” The independence referendum had barely taken place before the SNP started trying to manoeuvre towards a second referendum. Clearly, our would-be rulers feel we didn’t vote right the first time around. ”

    In fairness, party in democracy do repeatedly push their favorite issue when they defeated. Quebec had referendum twice, and Quebecois still push for another. Democrats keep pushing for gun control, and Republicans keep pushing for abortion limitations repeatedly. Big legislation, like Reform Act 1832 or Catholic Emancipation is result of many numerous previous attempt of legislation.

    ” They have their own secessionist movements – they’re not going to want to encourage them. ”

    I’m not sure about this. There are theory of “Europe of Regions” that many pro-Euro groups adhere. It argue for weakening of national governments, with its authority go to EU (defence, currency, foreign policy) and Regions (language, culture, education, etc).

    Basque, Bavarians, Lombardy independence movement, etc have same position with SNP. Its hardly unique.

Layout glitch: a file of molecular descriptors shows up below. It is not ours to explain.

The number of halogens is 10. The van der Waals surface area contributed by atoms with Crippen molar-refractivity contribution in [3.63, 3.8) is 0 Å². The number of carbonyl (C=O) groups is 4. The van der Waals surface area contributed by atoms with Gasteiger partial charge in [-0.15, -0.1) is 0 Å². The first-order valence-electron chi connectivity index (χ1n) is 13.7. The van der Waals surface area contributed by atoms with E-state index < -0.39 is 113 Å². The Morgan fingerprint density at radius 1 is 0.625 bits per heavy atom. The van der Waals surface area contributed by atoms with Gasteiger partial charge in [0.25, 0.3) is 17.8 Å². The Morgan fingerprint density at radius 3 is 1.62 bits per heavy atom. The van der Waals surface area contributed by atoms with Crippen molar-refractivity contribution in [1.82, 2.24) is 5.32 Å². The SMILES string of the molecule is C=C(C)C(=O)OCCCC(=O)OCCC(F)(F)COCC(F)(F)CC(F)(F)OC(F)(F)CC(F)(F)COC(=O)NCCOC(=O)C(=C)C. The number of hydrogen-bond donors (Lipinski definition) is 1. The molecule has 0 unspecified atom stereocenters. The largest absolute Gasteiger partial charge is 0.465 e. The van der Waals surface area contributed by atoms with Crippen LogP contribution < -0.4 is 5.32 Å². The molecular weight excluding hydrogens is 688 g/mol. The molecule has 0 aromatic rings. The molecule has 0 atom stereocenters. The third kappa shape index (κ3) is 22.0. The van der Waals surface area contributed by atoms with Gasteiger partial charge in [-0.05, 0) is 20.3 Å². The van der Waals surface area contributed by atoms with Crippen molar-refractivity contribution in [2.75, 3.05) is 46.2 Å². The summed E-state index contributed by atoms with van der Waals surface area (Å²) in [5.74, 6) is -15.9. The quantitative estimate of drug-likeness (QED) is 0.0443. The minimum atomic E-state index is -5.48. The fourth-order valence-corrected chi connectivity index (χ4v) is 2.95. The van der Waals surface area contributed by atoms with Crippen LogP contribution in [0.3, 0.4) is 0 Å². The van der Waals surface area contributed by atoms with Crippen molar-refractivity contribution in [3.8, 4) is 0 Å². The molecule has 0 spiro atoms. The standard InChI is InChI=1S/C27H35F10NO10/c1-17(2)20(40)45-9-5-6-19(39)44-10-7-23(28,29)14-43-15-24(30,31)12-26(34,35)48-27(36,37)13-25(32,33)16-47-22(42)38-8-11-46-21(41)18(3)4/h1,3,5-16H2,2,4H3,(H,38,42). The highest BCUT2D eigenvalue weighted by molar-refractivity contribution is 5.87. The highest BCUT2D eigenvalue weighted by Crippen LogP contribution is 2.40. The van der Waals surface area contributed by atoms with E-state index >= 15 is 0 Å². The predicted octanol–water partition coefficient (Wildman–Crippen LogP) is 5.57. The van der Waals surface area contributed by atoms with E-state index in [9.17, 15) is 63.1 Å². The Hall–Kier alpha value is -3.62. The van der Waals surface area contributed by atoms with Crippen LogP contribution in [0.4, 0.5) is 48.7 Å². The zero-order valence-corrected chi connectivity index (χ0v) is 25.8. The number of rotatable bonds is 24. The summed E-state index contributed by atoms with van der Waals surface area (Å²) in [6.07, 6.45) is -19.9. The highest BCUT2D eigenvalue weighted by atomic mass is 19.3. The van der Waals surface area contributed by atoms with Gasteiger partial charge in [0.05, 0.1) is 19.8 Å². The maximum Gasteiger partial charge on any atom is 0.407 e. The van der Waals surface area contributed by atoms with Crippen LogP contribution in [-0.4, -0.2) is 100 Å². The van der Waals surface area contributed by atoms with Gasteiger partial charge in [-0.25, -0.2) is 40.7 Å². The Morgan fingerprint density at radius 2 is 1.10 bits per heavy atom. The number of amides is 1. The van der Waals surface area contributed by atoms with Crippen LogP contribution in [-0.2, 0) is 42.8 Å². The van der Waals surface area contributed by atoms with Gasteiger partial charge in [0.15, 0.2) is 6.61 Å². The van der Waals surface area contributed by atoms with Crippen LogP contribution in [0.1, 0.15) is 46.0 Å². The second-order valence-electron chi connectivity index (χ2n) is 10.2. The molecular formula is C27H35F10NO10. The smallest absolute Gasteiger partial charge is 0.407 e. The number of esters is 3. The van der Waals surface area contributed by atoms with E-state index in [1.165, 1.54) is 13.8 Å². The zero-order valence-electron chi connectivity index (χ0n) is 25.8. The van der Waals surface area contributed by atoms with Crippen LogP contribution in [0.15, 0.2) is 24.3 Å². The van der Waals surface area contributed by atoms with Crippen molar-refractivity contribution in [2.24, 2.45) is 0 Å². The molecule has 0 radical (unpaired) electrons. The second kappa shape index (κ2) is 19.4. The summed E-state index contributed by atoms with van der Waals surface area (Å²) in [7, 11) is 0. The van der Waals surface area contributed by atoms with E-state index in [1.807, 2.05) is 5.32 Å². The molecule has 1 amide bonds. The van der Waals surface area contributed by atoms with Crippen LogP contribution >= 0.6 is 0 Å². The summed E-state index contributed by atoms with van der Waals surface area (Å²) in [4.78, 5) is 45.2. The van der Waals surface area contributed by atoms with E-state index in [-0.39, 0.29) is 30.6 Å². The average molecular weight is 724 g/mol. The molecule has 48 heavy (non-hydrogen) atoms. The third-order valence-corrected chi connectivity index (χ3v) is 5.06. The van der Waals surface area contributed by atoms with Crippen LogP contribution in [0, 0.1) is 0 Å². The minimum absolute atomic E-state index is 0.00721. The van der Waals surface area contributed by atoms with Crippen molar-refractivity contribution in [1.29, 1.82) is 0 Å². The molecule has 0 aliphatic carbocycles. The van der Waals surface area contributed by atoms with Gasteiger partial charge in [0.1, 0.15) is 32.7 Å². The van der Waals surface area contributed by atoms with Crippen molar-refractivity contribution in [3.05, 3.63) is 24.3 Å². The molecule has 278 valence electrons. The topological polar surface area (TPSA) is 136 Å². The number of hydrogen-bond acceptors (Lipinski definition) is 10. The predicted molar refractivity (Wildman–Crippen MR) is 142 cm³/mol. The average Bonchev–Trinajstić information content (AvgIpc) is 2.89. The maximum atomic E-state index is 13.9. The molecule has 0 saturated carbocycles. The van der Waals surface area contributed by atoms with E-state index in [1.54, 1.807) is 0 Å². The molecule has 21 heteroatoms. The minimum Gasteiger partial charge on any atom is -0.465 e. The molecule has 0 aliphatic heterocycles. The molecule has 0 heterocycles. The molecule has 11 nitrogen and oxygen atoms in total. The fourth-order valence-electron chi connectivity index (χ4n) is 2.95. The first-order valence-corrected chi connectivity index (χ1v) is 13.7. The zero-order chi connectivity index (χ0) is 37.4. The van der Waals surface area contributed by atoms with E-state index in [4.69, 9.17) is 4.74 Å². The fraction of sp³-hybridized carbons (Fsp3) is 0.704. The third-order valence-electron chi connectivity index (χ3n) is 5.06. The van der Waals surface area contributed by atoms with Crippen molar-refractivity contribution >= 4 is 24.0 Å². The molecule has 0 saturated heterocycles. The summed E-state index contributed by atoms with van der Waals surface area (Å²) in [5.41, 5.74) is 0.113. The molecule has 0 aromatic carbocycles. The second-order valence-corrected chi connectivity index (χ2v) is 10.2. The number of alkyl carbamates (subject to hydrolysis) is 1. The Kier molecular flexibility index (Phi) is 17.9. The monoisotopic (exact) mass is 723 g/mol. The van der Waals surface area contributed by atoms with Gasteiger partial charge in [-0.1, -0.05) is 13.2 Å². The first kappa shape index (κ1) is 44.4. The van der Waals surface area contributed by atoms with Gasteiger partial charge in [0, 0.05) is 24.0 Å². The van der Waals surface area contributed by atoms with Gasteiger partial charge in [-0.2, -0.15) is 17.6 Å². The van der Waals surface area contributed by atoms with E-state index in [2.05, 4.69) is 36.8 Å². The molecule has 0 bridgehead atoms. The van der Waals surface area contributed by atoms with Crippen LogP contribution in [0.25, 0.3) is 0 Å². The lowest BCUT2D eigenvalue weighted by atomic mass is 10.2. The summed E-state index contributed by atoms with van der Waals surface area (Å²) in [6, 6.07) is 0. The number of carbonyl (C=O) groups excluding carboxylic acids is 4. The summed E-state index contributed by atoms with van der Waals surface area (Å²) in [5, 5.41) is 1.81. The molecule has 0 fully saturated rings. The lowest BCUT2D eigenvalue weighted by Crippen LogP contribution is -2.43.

7. Lars E D March 1, 2016 at 8:10 am #

    a independent Scotland would be nice but then again….it is not greener on the other side of the fence.You would loose more then you gain acctually.Before you can gain independence you have to make sure (real sure) you can afford it.How will the health insurence sysem be taken care of (if you have it),who will pay for roads,train and other (because england wont).How will you gain income for a independent Scotland? Oil? well look around.The Oil-price is going down…its not a secure income anymore (many people have lost their jobs within the oil-industry here in Norway just the last few months and its sinking…it wont be better for Scotland)…so again…how will you support a independent Scotland?well i sure dont know but getting independence at this date wont do it.All you gain is a bitter England.